Excerpt from a letter to Don Norman:
“One of your partner’s heuristics is aesthetic and minimalist design. What a hard one to talk about!
The key I think is beauty vs. fashion. Fashion is flashy. Beauty is simply well designed. What is well designed?
A well designed product meets the needs of use while bringing a sense of satisfaction through use. Line is articulated, but not pushy, shapes are ergonomic (Herman Miller Aeron chairs, or his Red Line), colors appropriate and natural. Pleasure is experienced at first contact in the showroom, and increases rather than decreases through daily companionship. (the canon s100 is such a tool)
The well-designed product is rarely the most striking on the shelf; it should never be judged against the alternatives upon first blush but always slept on (and with, if possible– I mean this in a non-sexual but again, in a companionable way).
The well designed product’s interface is understandable, but not utterly revealed; as one uses the well designed object it continues to reveal its fitness to the task. You discover advanced features as you need them; you do not wade through them to get to what you need everyday.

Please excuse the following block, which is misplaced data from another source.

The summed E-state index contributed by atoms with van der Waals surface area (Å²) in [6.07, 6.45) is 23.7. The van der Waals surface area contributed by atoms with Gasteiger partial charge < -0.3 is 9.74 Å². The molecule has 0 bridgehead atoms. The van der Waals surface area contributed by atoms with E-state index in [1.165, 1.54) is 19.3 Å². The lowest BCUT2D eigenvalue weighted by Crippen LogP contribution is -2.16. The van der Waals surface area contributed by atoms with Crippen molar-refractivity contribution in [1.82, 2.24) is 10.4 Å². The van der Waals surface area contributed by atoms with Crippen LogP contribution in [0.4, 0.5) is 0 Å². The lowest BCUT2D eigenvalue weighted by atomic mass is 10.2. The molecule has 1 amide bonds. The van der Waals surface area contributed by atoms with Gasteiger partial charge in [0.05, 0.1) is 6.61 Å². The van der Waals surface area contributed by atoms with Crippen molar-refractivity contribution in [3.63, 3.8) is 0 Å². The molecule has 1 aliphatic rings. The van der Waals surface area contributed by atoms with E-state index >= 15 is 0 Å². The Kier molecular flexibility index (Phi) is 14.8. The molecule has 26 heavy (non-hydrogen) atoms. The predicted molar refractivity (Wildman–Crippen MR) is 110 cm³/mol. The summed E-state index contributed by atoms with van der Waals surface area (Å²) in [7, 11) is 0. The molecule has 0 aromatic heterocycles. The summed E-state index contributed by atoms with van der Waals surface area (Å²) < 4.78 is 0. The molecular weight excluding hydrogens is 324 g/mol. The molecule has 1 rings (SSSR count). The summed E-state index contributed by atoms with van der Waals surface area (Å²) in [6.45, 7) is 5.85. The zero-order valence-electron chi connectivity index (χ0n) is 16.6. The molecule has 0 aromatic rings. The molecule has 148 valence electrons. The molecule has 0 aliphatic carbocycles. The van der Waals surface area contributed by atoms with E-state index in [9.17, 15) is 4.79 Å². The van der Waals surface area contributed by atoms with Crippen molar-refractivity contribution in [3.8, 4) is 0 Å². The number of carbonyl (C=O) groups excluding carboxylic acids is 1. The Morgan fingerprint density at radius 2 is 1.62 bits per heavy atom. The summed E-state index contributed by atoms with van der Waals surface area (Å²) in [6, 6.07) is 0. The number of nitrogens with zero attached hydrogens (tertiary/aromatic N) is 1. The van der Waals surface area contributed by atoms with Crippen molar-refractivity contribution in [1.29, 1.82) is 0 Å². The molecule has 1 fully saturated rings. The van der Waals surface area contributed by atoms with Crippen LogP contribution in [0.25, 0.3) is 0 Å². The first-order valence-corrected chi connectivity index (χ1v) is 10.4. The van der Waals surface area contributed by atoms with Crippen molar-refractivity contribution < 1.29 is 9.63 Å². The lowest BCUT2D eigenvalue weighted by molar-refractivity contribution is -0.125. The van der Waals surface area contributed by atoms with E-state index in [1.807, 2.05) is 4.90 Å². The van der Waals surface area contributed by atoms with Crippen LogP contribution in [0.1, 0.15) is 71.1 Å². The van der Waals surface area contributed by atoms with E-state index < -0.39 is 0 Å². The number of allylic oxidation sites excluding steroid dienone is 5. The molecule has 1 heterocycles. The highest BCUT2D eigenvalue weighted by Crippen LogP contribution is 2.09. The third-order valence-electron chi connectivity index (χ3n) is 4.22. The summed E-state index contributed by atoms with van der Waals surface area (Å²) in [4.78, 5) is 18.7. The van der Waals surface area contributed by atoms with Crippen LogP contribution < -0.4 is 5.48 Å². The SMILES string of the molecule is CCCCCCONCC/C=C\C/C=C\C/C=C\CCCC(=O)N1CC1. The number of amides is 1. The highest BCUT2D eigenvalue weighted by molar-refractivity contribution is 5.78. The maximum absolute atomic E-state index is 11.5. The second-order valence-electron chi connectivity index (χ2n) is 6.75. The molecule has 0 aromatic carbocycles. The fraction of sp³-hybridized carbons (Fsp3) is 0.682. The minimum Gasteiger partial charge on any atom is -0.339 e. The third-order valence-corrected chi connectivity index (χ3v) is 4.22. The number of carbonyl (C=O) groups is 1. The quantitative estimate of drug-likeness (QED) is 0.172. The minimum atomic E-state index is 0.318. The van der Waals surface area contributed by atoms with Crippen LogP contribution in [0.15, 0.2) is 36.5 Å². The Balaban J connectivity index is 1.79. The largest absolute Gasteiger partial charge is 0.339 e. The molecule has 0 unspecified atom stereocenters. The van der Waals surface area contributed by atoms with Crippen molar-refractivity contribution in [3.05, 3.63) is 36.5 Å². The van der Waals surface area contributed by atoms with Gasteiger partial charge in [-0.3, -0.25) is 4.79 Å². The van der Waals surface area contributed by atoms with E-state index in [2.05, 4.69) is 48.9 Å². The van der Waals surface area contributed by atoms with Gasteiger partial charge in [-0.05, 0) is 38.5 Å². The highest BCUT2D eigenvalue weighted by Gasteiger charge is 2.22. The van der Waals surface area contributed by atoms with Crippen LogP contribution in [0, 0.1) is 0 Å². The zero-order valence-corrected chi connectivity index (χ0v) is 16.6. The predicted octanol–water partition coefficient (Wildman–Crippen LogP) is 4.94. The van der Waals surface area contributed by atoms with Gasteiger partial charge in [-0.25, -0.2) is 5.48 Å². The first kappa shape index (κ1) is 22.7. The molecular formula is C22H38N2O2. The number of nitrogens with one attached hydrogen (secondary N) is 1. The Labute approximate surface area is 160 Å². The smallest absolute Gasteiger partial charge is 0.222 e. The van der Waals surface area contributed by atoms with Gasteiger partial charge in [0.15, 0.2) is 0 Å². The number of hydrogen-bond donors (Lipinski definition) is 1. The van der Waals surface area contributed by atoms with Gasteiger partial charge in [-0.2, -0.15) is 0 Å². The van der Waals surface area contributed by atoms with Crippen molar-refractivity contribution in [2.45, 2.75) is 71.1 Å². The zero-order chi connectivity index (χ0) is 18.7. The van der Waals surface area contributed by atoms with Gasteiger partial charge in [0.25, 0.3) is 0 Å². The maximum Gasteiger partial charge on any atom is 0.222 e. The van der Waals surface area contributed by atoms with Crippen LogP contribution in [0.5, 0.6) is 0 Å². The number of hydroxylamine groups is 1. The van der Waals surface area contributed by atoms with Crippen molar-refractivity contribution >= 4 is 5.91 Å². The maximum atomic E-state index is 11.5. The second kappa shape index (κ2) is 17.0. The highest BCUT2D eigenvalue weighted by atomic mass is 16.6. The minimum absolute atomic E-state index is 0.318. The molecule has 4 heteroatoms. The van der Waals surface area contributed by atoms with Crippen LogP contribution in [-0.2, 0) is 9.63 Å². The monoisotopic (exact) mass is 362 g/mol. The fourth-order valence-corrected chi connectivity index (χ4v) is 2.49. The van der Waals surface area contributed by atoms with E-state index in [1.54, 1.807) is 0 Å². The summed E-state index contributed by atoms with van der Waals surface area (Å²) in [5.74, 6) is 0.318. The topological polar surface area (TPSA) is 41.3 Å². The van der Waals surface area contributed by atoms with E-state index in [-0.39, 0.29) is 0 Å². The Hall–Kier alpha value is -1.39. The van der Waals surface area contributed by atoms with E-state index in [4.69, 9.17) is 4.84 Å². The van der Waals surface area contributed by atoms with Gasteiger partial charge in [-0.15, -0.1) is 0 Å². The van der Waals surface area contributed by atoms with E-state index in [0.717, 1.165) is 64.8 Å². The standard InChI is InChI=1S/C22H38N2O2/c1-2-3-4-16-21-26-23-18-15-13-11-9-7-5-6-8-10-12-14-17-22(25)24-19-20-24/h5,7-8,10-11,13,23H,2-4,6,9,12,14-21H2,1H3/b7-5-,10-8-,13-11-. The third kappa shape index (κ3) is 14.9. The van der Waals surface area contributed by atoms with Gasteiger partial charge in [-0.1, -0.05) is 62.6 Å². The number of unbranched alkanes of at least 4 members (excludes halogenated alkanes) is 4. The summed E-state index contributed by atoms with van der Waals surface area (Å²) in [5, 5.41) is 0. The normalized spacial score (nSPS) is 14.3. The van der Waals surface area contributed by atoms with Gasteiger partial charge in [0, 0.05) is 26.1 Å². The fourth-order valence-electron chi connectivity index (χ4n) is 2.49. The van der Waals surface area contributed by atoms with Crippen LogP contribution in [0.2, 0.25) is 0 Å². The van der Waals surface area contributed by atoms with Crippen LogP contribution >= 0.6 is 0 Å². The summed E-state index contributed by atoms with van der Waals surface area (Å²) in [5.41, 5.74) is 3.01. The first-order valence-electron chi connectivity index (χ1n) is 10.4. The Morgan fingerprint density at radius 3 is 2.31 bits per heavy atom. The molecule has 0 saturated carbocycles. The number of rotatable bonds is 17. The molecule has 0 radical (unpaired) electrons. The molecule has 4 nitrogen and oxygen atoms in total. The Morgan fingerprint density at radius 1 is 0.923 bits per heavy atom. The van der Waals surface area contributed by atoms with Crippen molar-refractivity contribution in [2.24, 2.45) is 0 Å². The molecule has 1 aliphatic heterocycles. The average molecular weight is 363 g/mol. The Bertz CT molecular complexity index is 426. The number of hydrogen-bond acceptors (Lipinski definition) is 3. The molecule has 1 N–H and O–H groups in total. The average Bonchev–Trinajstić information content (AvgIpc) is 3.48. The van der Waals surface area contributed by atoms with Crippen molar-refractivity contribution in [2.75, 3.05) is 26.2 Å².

The well designed product knows its place in the world and fits with other products; flip through an Ikea catalog to see some possibilities (Ikea products are often well designed by not always well executed.) The canon s100 slides in the front pocket of a pair of jeans; the rolling suitcase slides under the seat in front of you; the Aeron seats comfortably the 300 pound and the 125 pound board member. The palm fits the palm.
Personally I do not consider the m-series palm beautiful– I don’t think they know what they are doing. The flip on the bottom is as full of false purpose as fins on a thunderbird. I consider the palm 5 the most beautiful. Slim and sharp as a little black book (and reminiscent of the prowess that comes with one), it slides in a dozen different pockets. It was the first rechargeable palm (thus conscious of the environment it has responsibility to) and it was designed to be ambidextrous; it’s a charmer.
I also don’t think that the imac’s truly beautiful; merely inventive. The shape of a user’s body when interacting with them tells most of the story. How can the product be beautiful when it makes the user ugly?
Jakob Nielsen’s Designing Web Usability is a stunningly designed book; revealed by the audience it garnered him. But the mistake would be to assume it was well designed because it was — well designed. Homepage Usability is a pretty shell and as such, a failure. Too heavy to read comfortably, too flashy for its subject; it’s a whitepaper in a promdress.
The content and design of Designing Web Usability were in perfect unity. Beauty resulted.”